Support Systems


Often, the major issue for people who develop alopecia is knowing how to deal with it.

After diagnosis, it can seem like there is not a lot of support available. Doctors cannot do much to help, and sufferers may not know many or any other people with the same condition, so they feel like they have to get on with it alone and muddle along as best they can.

Over time however, I have realised that there IS a lot of help and support out there but that you have to know where to look!

When I was first diagnosed, I was only aware of one other person with alopecia. This was a friend of my mum’s, but as she was older than me and didn’t live nearby, it wasn’t easy to discuss it with her. She chooses not to wear a wig, which is a fantastic and brave decision and one which I found inspiring, but as an 18-year-old girl trying to look as ‘normal’ as possible, I wasn’t ready to take the same approach at that stage.

Support came from friends and family in many different forms. My parents are both doctors so they were very practical and matter-of-fact about it, but in some ways I found it frustrating because I wanted them to find me a solution and there was none!

My friends reacted in a variety of ways: some got upset and emotional when I told them, some ignored talking about it completely and others were more light-hearted and able to see the funny side of it.

There is no ‘right’ way for people to react to alopecia, and in fact the people who have been most supportive have been those who have managed to do all of the above! Because sometimes I want to talk about it, sometimes I don’t, sometimes I want to laugh about it and sometimes I want to cry! So all you can do is hope that people will be there for you when you need them.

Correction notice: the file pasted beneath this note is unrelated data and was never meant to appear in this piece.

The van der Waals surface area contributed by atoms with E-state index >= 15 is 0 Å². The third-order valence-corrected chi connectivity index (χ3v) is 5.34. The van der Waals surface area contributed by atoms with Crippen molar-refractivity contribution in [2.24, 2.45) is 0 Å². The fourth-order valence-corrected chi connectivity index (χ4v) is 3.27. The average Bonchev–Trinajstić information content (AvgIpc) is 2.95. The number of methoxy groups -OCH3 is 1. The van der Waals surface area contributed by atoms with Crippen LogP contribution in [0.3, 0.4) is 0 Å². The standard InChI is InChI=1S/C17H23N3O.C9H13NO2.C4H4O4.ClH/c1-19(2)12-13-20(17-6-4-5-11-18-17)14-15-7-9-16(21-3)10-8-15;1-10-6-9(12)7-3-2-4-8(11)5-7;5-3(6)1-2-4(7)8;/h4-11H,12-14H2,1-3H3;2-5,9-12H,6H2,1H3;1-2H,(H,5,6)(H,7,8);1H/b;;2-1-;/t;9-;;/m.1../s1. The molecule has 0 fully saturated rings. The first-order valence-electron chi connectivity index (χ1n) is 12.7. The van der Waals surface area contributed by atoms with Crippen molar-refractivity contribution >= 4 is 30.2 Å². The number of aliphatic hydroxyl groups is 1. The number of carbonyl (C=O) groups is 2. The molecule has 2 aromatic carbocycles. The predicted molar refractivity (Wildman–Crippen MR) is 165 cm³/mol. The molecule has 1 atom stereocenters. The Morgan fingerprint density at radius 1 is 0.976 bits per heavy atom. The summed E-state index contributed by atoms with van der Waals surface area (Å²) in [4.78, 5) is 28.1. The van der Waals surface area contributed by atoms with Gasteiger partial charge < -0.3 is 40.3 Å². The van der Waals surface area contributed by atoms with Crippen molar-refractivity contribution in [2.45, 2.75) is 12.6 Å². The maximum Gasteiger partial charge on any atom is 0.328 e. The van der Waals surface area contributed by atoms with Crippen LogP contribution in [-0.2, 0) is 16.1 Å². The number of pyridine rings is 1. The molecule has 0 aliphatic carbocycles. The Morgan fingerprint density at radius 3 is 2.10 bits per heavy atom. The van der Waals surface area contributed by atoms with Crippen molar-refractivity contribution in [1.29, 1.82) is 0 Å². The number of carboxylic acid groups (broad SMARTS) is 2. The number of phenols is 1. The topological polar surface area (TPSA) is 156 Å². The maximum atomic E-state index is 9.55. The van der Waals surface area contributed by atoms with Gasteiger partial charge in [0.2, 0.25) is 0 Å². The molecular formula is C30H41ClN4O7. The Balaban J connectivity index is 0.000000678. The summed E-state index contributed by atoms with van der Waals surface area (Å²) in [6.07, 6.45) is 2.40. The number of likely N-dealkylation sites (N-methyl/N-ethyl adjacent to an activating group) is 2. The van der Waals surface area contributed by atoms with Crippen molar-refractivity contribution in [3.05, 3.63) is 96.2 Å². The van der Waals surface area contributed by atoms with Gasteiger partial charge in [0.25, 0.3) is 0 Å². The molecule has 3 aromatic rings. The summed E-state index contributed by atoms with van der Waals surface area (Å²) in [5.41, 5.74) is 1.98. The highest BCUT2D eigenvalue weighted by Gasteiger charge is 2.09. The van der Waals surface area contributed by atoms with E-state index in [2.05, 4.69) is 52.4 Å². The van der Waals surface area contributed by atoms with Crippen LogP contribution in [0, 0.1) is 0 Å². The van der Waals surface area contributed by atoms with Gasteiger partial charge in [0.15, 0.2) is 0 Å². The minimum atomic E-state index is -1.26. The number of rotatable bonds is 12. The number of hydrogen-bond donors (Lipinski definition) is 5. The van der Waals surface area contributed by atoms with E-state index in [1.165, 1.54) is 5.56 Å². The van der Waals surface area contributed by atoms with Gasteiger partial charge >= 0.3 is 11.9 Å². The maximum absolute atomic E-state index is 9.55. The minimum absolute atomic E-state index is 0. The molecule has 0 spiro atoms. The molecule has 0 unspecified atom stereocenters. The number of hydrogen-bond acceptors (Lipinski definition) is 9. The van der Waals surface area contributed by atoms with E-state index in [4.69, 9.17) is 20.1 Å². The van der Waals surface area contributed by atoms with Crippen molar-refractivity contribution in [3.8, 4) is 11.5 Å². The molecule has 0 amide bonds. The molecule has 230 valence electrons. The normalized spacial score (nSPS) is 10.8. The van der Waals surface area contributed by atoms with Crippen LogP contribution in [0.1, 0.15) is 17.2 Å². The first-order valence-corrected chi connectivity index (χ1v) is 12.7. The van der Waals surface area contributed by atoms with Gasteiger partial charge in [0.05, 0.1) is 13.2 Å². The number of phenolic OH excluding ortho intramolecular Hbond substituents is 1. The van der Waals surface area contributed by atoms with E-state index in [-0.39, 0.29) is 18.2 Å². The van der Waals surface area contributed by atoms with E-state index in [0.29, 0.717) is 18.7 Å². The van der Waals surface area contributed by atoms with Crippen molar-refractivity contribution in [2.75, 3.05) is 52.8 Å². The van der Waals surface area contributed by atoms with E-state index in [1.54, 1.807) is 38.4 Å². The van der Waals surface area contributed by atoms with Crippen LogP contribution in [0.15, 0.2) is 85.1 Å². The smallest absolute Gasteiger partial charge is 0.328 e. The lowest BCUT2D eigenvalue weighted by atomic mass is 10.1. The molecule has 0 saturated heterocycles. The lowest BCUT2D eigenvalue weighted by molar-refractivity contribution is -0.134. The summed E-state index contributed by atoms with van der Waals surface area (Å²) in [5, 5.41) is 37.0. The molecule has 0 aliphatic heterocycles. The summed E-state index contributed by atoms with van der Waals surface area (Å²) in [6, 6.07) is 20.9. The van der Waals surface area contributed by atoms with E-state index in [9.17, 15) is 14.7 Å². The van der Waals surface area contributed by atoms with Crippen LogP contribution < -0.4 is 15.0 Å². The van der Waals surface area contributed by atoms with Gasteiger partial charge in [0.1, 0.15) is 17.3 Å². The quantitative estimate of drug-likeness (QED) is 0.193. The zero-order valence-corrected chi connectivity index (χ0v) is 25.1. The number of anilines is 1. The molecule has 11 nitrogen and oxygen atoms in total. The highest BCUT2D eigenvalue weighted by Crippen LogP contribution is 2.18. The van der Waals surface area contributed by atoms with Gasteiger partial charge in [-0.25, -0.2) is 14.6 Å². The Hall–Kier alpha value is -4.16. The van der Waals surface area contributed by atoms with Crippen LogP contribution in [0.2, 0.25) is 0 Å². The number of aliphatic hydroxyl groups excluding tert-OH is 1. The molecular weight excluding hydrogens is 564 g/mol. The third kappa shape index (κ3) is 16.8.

There have been a number of companies and professionals who I have found very helpful in suggesting solutions and pointing me in the right direction.

Hairdressers at Clancy’s in Elgin and A&A Studios in Edinburgh were amazing at making me feel comfortable early on and offering me advice on the right wigs to choose. Fiona Ramsay at Enhance Permanent Cosmetics did an incredible job on my semi permanent eyebrow tattoos, and on repairing the rather dodgy tattoo jobs I had had previously!

Last but by no means least is Jayne Waddell, who is a supplier of Freedom wigs and a semi permanent makeup artist at Lasting Impression by Jayne, based in Glasgow, as well as the founder of AAR-UK, the charity I am fundraising for. I met Jayne only a year ago, because I was looking for a new wig and had asked her to do a fitting. Jayne also developed alopecia in her late teens and now wears a wig, but you would never know because she looks incredible!

Talking to Jayne was the first time I had ever really spoken about my alopecia to another sufferer in detail and this was an extremely cathartic experience! We had so much in common and I got quite emotional when I realised how similar our experiences had been.   I was truly inspired by Jayne and after meeting her I started to think that I wanted to do more to tackle my own insecurities and raise awareness of the condition.

Since meeting Jayne, I have started talking to other alopecia sufferers about their experiences. Sharing stories with other people has been incredibly helpful – we can empathise with each other because we have gone through many of the same challenges.

One of the reasons I set up this blog was because I wanted it to be a forum for alopecia sufferers, so they could hear other people’s stories and share their own. I am encouraging friends with alopecia to write guest articles, and I would welcome anyone that’s interested to get in touch.

I would also love to set up some kind of mentoring system, so that people who have been recently diagnosed can get in touch with people who have had alopecia for a while, and who can offer support and advice.

It is a difficult condition to come to terms with, but one of the key things to remember is that you are not alone.


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